Friday, April 8, 2011

True Bugs on Cactus

True bugs suck!

There are times in Arizona's Sonoran Desert when cacti and agaves are about the only juicy things for a bug to suck on. Cactus specialists among the hemipterans can be found during all seasons, even reproducing in the middle of winter.

The species of the coreid (leaf-footed bug) genus Narnia specialize on different cacti. Some of them can be found on Prickly Pear, another that seems to be undescribed so far, prefers Saguaros.

Several species, like for example Narnia wilsoni spend their lives under the formidable protection of the thorns of the Fish-hook Barrel Cactus. The freshly hatched first instar nymphs above are enjoying the juicy film that covers the fresh seeds after a squirrel broke into the fruit. 

Of course, no protection is absolute: This older nymph, still red (teneral) and soft after its last molt before reaching adulthood, fell victim to a jumping spider. You can see the exuvia (shed skin) at the top left and a string of new eggs on the thorn on the right. So I guess this rare species will survive here in our backyard.

Adult Narnia wilsoni

N. wilsoni adults are quite attractive. Most others in the genus Narnia are drab and hard to tell apart. And who knows whether the species is really so rare. Hidden deeply between the ribs of the barrel cactus these guys are very hard to spot.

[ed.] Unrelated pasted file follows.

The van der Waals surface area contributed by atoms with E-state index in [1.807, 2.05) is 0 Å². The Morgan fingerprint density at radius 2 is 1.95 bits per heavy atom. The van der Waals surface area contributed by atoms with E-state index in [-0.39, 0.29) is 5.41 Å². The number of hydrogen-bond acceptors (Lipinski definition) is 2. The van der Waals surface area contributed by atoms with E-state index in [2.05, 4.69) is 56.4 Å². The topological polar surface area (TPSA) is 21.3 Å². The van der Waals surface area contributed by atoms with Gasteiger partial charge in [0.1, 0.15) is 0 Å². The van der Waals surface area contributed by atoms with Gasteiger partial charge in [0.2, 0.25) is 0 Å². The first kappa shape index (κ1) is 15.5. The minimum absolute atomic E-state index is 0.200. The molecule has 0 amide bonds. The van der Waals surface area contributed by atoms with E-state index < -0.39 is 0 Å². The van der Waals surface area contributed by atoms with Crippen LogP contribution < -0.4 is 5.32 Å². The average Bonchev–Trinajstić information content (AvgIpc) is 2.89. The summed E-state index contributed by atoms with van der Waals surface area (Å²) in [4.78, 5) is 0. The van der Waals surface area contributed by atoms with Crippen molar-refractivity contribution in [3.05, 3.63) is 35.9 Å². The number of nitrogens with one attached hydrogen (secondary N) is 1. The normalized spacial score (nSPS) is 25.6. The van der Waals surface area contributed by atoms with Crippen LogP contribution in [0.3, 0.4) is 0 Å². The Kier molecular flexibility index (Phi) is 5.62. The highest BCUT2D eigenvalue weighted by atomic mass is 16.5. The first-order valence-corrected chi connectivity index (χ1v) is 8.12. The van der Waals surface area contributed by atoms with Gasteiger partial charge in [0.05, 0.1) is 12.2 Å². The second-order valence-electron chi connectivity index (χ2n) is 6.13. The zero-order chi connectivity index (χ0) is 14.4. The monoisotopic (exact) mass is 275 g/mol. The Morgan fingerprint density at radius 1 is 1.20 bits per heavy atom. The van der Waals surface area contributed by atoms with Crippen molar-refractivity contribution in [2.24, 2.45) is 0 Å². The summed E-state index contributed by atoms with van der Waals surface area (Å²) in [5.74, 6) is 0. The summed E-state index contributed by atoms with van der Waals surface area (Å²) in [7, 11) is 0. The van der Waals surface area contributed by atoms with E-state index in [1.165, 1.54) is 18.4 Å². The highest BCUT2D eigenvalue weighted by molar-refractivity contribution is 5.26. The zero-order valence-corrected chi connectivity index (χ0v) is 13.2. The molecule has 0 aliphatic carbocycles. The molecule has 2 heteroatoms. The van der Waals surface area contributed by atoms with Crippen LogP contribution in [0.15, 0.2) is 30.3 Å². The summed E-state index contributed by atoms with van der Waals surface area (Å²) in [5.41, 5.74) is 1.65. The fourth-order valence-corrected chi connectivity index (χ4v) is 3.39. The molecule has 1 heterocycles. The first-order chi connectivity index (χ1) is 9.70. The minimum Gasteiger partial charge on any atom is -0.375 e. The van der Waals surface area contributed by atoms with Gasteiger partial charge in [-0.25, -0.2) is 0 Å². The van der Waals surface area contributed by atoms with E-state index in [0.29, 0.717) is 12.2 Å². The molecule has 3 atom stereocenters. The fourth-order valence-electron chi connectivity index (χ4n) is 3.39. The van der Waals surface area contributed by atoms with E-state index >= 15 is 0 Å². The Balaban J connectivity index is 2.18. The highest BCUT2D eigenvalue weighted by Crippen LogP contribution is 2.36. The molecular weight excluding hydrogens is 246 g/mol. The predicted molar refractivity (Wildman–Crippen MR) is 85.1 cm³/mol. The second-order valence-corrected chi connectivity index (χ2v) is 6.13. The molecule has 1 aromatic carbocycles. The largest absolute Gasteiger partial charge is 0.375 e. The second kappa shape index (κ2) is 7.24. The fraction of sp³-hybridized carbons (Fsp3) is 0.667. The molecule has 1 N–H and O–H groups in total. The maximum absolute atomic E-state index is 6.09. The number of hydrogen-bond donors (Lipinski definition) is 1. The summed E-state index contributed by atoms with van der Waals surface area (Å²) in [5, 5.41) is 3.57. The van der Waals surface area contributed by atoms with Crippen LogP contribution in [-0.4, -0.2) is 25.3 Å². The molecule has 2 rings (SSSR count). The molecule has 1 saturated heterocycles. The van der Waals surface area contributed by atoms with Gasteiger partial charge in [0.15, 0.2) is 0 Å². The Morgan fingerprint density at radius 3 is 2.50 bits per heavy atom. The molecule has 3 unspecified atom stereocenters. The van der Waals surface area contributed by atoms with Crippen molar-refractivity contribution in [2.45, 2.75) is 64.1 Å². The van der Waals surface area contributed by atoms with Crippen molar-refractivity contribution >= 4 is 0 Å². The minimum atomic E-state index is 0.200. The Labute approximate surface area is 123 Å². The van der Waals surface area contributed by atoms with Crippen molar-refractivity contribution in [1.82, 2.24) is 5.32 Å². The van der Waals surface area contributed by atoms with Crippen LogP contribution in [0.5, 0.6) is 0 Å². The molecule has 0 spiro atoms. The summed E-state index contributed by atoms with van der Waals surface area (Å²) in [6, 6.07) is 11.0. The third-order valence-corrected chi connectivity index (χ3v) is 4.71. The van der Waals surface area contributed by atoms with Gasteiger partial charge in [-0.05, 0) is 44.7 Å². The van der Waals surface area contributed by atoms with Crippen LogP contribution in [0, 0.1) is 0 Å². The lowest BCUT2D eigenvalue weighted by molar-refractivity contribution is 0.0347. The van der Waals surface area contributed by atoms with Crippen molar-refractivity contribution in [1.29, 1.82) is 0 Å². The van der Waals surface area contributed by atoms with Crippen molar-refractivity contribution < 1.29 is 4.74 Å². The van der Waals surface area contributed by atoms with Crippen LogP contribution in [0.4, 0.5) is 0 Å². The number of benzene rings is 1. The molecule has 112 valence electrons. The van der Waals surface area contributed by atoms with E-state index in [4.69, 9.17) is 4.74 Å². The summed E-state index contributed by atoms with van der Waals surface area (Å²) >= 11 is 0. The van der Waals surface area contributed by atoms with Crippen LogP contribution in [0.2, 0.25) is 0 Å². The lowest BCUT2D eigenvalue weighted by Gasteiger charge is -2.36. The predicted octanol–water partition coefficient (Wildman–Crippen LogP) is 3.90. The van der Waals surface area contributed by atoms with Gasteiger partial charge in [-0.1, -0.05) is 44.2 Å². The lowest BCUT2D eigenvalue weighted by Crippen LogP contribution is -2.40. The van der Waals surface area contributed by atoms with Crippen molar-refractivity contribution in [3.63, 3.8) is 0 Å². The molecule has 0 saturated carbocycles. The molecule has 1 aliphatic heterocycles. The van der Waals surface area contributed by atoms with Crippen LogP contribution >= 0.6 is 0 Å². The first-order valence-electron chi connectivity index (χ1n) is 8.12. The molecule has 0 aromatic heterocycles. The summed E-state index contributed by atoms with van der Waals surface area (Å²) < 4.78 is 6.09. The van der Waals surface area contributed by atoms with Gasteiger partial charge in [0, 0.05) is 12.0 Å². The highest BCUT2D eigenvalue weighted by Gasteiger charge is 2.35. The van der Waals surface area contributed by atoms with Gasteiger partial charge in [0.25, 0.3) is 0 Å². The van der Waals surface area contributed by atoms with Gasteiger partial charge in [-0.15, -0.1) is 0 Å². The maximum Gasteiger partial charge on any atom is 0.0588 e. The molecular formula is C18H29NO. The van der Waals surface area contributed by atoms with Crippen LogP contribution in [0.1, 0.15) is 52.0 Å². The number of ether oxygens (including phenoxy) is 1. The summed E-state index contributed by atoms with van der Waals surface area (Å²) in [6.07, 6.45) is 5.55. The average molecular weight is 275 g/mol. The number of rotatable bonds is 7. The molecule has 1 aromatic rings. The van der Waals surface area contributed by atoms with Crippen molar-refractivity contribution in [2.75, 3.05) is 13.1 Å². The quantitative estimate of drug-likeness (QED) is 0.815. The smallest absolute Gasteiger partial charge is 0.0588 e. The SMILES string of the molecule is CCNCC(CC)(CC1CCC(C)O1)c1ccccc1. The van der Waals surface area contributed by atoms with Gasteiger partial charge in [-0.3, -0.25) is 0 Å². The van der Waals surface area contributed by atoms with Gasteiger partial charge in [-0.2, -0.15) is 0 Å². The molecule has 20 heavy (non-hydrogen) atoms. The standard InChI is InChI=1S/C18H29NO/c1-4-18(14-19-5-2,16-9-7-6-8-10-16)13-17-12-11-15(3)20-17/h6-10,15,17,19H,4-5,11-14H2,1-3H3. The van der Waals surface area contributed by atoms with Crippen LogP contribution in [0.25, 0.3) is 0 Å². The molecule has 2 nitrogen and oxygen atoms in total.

Two more coreid species Chelinidea vittiger and C. hunteri also frequent our succulents. Their contrasting wing vein pattern and subtile coloring remind me of my grandmother's Art Deco jewlery.

The nymphs with their thick antennae seem more in the style of children's plastic toys. Parental guarding is common in these bugs.

A couple of days ago I found the odd looking Merocoris sp., also a Coreid, on an Engleman's Prickly Pear in our back yard. It can't be an obligatory cactus feeder, because it also occurs in the Sonoita Grasslands where there is hardly any cactus. But it was definitely sucking from the succulent little leaf remenant on the Opuntia bud.

Despite their plump shape and suggestively big hind thighs, these coreids are no jumpers, but they can fly.
Merocoris sp.

Some Stinkbugs or Pentatomids also have cactus as a preferred host plant, like these Chlorochroa opuntiae. The  little congregtion below was photographed in September 2010 in the Saguaro Monument West in the Tucson Mountains. The individual below was feeding on a Cane Cholla in our backyard (bajada of the same mountains) on March 29, 2011.

Chlorochroa opuntiae

Zelus renardii, Leafhopper, Assassin Bug

Growing cacti release sugary juices from extra-floral nectaries and just growing  pads and flower buds.  A predatory bug, a reduviid in the genus Zelus, is stalking  insects that can't resist the sweet attraction.  

Small Milkweed Bugs Lygaeus kalmii
These Small Milkweed Bugs  in the Seed Bug family will most likely not lay their eggs on the agave leaf that they chose as a mating place, but the closest relative to milkweed in our backyard are some Oleanders that survived the 'renatification' of our property.

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